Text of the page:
365 A + 52 B + 12 C i.e. necessary wages

365 Now, he says, although six hours' work daily might suffice to produce a value equal to this, still the labourer must work for his employer twelve or sixteen hours, in order to receive a remuneration tantamount to it. Since labour power must seek for employment, and in the struggle for existence must accept the lowest possible remuneration, the working man instead of receiving the full amount of the produce of his labour only gets the amount equal to the cost of keeping up his labour power, and in the overplus obtained (i.e. the difference between these two values) consists the “Plusmacherei des Kapitals,” the overplus gained by capital. We shall have occasion to point out in the sequel those misconceptions which underlie this sort of negative criticism. But whatever be the fault in Marx's theories, there is much in his writings, especially where he stands up as the defender of factory legislation, which demands the attention of all those who wish to avert a social revolution by timely social reforms.

Marx distinguishes two kinds of enterprising capital, the constant and the variable, which correspond with what we have called fixed and circulating capital. Raw material and instruments of labour are understood by the former, and the funds out of which wages are paid constitute the latter. Variable capital, he thinks, is the instrument whereby the capitalist is enabled to absorb the profits arising from insufficient remuneration of labour. If m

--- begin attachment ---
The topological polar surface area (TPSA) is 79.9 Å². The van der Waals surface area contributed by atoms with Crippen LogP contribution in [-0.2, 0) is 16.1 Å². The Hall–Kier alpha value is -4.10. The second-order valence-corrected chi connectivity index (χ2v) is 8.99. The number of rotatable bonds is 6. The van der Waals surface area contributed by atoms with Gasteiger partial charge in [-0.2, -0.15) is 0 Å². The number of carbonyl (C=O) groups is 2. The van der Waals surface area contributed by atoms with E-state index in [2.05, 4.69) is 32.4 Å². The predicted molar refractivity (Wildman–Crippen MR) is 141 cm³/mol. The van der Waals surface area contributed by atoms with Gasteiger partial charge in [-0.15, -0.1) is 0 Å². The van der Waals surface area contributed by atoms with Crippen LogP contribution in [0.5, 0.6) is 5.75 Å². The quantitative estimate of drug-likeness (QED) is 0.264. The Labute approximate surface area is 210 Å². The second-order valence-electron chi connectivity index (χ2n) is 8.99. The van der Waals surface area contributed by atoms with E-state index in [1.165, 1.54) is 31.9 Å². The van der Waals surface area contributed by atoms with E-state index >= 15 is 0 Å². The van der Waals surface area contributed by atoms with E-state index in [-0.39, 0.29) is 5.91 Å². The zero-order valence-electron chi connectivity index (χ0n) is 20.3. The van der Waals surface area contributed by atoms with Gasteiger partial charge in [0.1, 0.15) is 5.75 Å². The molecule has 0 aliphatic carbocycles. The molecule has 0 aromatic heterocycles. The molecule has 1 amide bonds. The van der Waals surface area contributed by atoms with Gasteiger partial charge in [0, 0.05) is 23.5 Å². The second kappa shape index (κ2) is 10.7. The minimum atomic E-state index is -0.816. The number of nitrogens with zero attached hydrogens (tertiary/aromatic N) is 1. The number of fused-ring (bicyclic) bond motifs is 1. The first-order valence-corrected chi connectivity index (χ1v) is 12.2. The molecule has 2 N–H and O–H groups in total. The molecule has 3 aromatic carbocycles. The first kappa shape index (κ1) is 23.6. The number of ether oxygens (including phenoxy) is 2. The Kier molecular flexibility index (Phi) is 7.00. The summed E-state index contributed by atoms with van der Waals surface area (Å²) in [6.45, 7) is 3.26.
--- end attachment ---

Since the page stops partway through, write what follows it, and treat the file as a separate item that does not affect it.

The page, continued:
more, or surplus labour unrewarded, and v = variable capital, then m will be to v what overplus labour is to necessary labour.

Hence, the rate of surplus value is the exact expression for the amount fraudulently




obtained by capital from labour, or by the capitalist from the working man. As to constant capital, our author considers that it does not contribute towards any increase of value in the process of production, but transplants its value simply, and with no addition, into the transformed product. Now both these assertions are arbitrary.

When Marx, by way of explanation, asserts that in the creation of surplus value in the manufacture of chemical products we need not take into account the constant capital of retorts used in the process he is mistaken. The highest degree of production depends on the jointeffect of constant capital with labour. If constant capital, such as machinery, raw stuffs, etc., can produce nothing without labour, no more can labouritself produce effectively without the best raw material and the aid of machinery at its disposal. And he (be he capitalist, or labourer belonging to a co-operative association) who provides the machinery, at his expense, deserves compensation for its


We do not now discuss whether the premium obtained by the capitalist is always just and equitable; no doubt, profits are frequently out of all proportion. We only point out an error in the views of Marx on the formation of property. The chief cause for the depression of wages, or fall in the value of labour power, is over population. Moreover, even taking for argument's sake only variable capital into account, it will be seen that the (profit or) overplus value obtained is not necessarily nor altogether the revenue arising from curtailment of the labourer's wages. The enterprising capitalist assists as much as the labourer in the overplus value created by a wise division of labour, and by incurring a certain amount of risk in entering upon any given undertaking.